Asia Suffers Selloff, Tokyo and Seoul Shed 2%
Asia experienced a selloff across the board, led by Shanghai's 5 percent tumble, after shares plunged on Wall Street and oil prices shot above $140 a barrel, fanning investors' fears of high inflation and slowing economic growth. Japan and South Korea finished 2 percent lower.
Goldman Sachs was one of the triggers for negative sentiment after the brokerage forecast more credit-related write-downs at Citigroup and Merrill Lynch and urged investors to sell struggling automaker General Motors.
The U.S. dollar hovered near three-week lows against the euro on fresh signs of weakness in the world's largest economy, pushing up gold prices to the highest in a month.
Oil futures shot above $140 in New York trade overnight after OPEC's president said oil prices could rise well above $150 a barrel this year and Libya said it may cut oil production. Crude oil is currently trading around the $139 level in the Asian session. Crude has surged 45 percent so far this year, raising costs for businesses, consumers and governments and confounding central banks that are struggling to balance rising global inflation with economic sluggishness.
The surge in oil prices lifted energy counters. , Australia's Santos and South Korea's SK Energy closed sharply higher.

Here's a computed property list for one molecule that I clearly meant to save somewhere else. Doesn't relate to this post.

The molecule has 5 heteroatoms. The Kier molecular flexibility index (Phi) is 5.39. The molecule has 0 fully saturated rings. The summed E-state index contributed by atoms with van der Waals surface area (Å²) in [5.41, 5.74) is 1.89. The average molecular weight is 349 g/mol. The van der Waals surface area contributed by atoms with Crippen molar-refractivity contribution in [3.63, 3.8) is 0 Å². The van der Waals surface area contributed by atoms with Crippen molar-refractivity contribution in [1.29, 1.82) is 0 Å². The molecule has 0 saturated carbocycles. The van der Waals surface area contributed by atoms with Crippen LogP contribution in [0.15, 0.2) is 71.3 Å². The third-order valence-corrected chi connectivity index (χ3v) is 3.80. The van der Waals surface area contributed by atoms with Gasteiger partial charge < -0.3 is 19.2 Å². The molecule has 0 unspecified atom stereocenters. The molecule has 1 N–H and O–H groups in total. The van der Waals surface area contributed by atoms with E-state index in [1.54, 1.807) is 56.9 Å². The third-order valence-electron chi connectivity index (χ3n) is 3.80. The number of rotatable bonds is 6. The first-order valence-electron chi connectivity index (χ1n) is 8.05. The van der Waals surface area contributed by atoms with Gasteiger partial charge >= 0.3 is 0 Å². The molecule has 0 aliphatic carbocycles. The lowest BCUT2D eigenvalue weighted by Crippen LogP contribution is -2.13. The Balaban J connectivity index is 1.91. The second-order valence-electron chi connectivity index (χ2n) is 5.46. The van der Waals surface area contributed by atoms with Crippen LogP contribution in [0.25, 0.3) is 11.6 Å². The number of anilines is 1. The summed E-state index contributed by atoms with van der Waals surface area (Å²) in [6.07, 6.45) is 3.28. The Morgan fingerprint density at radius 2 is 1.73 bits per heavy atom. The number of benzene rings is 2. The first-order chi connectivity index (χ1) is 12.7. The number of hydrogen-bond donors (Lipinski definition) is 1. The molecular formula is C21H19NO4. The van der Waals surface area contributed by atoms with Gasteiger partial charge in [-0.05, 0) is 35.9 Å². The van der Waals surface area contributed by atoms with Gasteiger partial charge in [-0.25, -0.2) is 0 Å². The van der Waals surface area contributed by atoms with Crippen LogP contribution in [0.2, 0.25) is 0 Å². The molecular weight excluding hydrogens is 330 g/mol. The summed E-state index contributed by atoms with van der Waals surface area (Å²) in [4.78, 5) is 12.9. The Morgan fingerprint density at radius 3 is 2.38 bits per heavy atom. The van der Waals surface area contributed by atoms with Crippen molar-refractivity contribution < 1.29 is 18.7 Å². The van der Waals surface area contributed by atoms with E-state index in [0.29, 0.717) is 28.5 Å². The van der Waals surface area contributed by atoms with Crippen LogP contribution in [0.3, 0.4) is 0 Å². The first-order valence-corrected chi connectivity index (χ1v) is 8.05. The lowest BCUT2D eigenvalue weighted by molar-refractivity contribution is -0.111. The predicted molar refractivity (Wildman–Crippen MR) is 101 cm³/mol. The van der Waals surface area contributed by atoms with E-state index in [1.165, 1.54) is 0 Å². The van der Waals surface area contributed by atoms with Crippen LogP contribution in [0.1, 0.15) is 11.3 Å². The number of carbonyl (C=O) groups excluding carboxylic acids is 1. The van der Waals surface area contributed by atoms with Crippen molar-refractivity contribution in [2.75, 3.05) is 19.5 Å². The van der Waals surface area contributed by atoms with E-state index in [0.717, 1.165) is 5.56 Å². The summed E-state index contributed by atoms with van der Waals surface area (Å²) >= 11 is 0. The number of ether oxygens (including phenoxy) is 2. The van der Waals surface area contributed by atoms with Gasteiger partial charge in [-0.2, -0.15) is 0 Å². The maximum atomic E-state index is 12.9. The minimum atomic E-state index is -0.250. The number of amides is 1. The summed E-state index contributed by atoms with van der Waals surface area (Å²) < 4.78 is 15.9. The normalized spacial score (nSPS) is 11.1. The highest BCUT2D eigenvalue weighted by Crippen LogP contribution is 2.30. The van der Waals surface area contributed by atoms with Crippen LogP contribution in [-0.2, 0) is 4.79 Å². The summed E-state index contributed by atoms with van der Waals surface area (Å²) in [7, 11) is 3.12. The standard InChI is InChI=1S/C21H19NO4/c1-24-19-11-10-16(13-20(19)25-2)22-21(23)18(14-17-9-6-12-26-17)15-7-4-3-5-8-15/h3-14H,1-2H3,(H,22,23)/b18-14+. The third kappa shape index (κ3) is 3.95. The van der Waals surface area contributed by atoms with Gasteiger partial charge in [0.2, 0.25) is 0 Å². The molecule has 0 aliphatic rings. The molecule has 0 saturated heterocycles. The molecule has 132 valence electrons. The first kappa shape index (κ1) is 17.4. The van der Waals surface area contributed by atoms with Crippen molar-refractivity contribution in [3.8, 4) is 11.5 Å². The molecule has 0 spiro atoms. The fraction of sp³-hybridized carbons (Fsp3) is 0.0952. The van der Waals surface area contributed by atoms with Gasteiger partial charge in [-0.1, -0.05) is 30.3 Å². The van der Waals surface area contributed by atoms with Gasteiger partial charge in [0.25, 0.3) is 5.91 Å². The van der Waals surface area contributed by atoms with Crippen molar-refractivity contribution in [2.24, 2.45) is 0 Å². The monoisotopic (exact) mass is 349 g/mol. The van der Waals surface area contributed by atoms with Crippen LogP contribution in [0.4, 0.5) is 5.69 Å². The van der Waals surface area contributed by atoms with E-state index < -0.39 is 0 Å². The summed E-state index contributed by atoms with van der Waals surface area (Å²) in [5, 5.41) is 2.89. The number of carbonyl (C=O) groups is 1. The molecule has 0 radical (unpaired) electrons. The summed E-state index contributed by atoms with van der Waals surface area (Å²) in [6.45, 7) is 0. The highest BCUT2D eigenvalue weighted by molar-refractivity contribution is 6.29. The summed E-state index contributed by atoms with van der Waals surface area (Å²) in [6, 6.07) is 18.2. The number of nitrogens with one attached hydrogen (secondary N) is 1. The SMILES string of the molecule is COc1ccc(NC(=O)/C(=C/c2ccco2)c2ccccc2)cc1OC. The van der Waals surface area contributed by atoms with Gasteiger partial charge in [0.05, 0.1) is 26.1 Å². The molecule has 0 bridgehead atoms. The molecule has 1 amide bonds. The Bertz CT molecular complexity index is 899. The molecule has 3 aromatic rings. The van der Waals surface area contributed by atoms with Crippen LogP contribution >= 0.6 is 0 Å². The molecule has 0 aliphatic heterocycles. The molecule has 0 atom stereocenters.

Japan's Nikkei 225 Average slid 2 percent to a two-month closing low in its longest losing streak in seven months, with Sony and other exporters battered by high oil prices, sharp Wall Street losses and growing uncertainty over the U.S. economy.
Seoul shares tumbled nearly 2 percent led by exporters such as Samsung Electronics after record oil prices and rekindled worries about the global credit crunchsent Wall Street shares sharply tumbling on Thursday, dampening sentiment towards Seoul shares.
Australian shares ended down 1.3 percent, off three-month lows, after infrastructure stocks and a few big banks staged an afternoon fightback. Gold miner Newcrest Mining surged, gaining over 11 percent as worried investors sought refuge in commodities such as gold.
Hong Kong shares fell 1.8 percent to their lowest level in three months, as investors fretted over the prospect of lower earnings at big U.S. companies and record high oil prices. HSBC Holdings, Europe's biggest bank, led losses with a 1.6 percent
China's Shanghai Composite Index plummeted 5.3 percent in response to the weakness of the U.S. market, high oil prices and concern about the Shanghai market's ability to absorb supplies of new shares from IPOs.
Singapore's Straits Times Index was down 0.8 percent with blue chips declining sharply across the board.